This is Chris Halliwell, posting to the Technology Marketing Center's Leaders' Blog.
New industrial revolution.
It's been estimated by companies such as GE that almost half of the global economy can benefit from the marriage of machines, intelligence, and data. Like most technology advances that are about to "change everything", recent business articles on this subject are abuzz about billions of dollars of opportunity and star wars scenarios involving hunks of metal that converse and control themselves. Here are a few comments from the trenches over the last few years as I work with product/marketing teams that are trying to take first steps toward this next wave of industrial automation.
Something to rely on.
Working with industrial components and systems clients to understand the value of automation, it has become clear, although not intuitive, that the buyers of equipment and machines are looking for connected intelligence to enhance reliability, rather than to replace people as a first priority. Most of the buyers who will generate the economic return of IoT investments are using machines in workflows where a shut down or major error can cost millions a day in lost production, or worse, can actually kill people -- think airplane engines, embedded health devices, and city water filtration systems. Intelligence is great, it just better work...non stop and accurately.
Just talk to me.
Most of the grand visions of IoT involve self healing and self controlling machines. Even if the reliability issues of closed loop, fully automated mechanical systems are solved, the next huge hurdle is security. For a cautionary tale, check out Target breach forensics identifying the nicely automated and connected HVAC system as the entry point for the cyber thieves. Until (and if) cyber security wars are won by the good guys, it will be most productive to prioritize focus on workflow value in monitoring and diagnostics, the pulling of operational data and machine health, before getting too lathered up about pushing control commands. Besides, engaging humans to cross-check auto-control improves reliability.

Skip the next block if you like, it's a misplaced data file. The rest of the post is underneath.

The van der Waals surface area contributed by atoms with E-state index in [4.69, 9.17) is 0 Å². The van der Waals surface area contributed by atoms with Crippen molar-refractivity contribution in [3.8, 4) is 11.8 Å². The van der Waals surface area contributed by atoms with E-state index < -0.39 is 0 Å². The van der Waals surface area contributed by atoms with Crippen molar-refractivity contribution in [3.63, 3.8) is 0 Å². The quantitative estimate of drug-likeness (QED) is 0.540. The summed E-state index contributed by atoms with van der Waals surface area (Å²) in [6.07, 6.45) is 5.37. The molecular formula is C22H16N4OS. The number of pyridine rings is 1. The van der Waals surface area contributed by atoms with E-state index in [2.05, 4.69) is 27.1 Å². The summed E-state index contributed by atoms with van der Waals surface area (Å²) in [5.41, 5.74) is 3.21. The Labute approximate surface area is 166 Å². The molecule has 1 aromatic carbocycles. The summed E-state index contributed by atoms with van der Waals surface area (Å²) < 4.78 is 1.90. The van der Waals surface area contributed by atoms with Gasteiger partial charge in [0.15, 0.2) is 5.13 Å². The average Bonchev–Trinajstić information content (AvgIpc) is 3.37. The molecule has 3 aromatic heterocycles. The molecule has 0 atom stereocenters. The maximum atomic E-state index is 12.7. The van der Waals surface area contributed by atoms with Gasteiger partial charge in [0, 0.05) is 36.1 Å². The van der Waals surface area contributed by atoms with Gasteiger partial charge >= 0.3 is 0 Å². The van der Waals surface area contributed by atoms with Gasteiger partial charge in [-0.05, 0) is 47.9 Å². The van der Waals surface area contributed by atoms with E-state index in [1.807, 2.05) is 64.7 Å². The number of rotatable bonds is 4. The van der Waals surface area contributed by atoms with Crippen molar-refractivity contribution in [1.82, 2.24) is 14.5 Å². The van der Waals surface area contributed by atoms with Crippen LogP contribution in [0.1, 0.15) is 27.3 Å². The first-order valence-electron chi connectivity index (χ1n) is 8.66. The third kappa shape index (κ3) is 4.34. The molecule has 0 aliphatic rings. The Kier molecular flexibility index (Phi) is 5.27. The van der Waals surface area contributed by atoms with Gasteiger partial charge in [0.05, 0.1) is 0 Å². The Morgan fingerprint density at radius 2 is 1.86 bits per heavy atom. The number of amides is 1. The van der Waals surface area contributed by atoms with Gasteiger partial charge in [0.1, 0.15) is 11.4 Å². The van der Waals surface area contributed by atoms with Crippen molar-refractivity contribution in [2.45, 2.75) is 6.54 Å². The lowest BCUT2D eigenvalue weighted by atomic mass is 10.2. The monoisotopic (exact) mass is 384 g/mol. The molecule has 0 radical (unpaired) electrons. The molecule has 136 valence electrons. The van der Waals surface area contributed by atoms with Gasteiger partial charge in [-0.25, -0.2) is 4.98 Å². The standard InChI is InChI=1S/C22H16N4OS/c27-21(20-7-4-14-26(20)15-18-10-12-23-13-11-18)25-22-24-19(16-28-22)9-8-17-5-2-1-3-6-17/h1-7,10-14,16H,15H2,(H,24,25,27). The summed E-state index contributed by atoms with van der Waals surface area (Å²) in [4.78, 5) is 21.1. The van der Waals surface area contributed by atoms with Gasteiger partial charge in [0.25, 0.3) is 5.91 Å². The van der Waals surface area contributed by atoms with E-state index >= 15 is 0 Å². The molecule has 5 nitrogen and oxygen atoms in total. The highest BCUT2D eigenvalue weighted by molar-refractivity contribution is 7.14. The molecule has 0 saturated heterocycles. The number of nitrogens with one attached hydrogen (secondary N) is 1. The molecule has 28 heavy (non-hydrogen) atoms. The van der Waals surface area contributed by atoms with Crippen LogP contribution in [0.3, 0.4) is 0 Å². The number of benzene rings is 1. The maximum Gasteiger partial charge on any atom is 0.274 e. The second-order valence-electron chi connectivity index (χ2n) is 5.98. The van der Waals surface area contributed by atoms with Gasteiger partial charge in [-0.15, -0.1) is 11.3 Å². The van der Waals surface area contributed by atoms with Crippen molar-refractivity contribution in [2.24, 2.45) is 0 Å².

Electronics, meet hydraulics.
It will be interesting to see if old line, conservative and slower moving machine and equipment companies can effectively integrate mobile, apps-based, fast iteration, workflow-smart thinking into their organizations. Listening to GE's Jeffrey Imelt on this subject is informing when he speaks of hiring "hundreds of programmers" in Silicon Valley to figure out how to add value with IoT technology applied to engines and refrigerators. Most of the makers of pumps and drives and motors and things that make things are not GE, and having lived through the electronic hardware industry's mostly unsuccessful attempts to embrace software as a serious technology and a mindset, this seems like a significant challenge.
Toto, we're not in Silicon Valley anymore.
Just to be fair, if the electronics, software and data analytic types are the IoT smart guys in the room, then we have to notice that the down-to-earth, stright talking, high integrity Mid-Western machine geeks are very capable and experienced business people. Working with both groups over the years it's clear that most people are trying to advance the common good and are genuinely excited about innovation. The biggest difference in the equipment and machine crew is that they are plain spoken. This is going to come in handy as a counter balance to the intelligence missionaries who love nothing more than to seek competitive advantage by renaming every idea known to mankind, thus creating confusion and impeding our ability to work together as we identify and deliver the true economic value of IoT.
Go with the workflow.
This last observation comes from my growing appreciation for the centrality of workflow understanding as key to unlocking the value of IoT. As sensors and apps allow us to observe and learn from both organizational and end user behavior, we have to notice that the line between us and them at a workflow level is getting very blurry. Comments on this post are most welcome to help mature this thought, but it seems to me that the growing treasure trove of data will help the suppliers of machines and equipment as much as the buyers of machines and equipment. Suppliers will both automate their internal activities and enable much more efficienct and integrated supplier-customer workflows. For an interesting take on the centrality of workflow knowledge in IoT, see the workflow road mapping sections of Consumption Economics.
That's all for now, cheers!